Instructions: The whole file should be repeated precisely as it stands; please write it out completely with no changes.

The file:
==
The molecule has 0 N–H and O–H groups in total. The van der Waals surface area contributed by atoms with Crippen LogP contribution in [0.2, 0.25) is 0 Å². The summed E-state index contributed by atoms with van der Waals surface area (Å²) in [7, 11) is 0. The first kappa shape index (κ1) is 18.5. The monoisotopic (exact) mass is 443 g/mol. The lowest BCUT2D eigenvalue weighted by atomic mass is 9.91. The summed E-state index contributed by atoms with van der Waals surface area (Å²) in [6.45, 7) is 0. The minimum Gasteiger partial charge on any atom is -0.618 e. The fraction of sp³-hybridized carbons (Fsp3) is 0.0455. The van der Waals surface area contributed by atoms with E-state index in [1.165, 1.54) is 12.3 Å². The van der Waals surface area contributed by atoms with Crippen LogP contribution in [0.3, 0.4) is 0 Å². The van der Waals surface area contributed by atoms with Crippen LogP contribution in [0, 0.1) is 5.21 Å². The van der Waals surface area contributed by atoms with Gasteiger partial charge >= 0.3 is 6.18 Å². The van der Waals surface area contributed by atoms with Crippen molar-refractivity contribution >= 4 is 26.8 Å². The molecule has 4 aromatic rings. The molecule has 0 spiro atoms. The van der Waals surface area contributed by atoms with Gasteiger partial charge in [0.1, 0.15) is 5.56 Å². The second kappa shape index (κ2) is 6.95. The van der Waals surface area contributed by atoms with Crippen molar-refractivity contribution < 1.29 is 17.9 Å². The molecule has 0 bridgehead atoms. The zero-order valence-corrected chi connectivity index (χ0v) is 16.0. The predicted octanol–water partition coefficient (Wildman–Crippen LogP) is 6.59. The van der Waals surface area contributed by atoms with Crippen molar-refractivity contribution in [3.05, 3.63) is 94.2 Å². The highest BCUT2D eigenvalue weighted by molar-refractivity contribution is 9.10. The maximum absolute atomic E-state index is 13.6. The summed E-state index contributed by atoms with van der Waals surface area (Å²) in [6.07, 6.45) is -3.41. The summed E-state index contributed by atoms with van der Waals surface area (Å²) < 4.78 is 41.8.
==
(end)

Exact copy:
The molecule has 0 N–H and O–H groups in total. The van der Waals surface area contributed by atoms with Crippen LogP contribution in [0.2, 0.25) is 0 Å². The summed E-state index contributed by atoms with van der Waals surface area (Å²) in [7, 11) is 0. The first kappa shape index (κ1) is 18.5. The monoisotopic (exact) mass is 443 g/mol. The lowest BCUT2D eigenvalue weighted by atomic mass is 9.91. The summed E-state index contributed by atoms with van der Waals surface area (Å²) in [6.45, 7) is 0. The minimum Gasteiger partial charge on any atom is -0.618 e. The fraction of sp³-hybridized carbons (Fsp3) is 0.0455. The van der Waals surface area contributed by atoms with E-state index in [1.165, 1.54) is 12.3 Å². The van der Waals surface area contributed by atoms with Crippen LogP contribution in [0.3, 0.4) is 0 Å². The van der Waals surface area contributed by atoms with Crippen LogP contribution in [0, 0.1) is 5.21 Å². The van der Waals surface area contributed by atoms with Gasteiger partial charge >= 0.3 is 6.18 Å². The van der Waals surface area contributed by atoms with Crippen molar-refractivity contribution >= 4 is 26.8 Å². The molecule has 4 aromatic rings. The molecule has 0 spiro atoms. The van der Waals surface area contributed by atoms with Gasteiger partial charge in [0.1, 0.15) is 5.56 Å². The second kappa shape index (κ2) is 6.95. The van der Waals surface area contributed by atoms with Crippen molar-refractivity contribution < 1.29 is 17.9 Å². The molecule has 0 bridgehead atoms. The zero-order valence-corrected chi connectivity index (χ0v) is 16.0. The predicted octanol–water partition coefficient (Wildman–Crippen LogP) is 6.59. The van der Waals surface area contributed by atoms with Crippen molar-refractivity contribution in [3.05, 3.63) is 94.2 Å². The highest BCUT2D eigenvalue weighted by molar-refractivity contribution is 9.10. The maximum absolute atomic E-state index is 13.6. The summed E-state index contributed by atoms with van der Waals surface area (Å²) in [6.07, 6.45) is -3.41. The summed E-state index contributed by atoms with van der Waals surface area (Å²) < 4.78 is 41.8.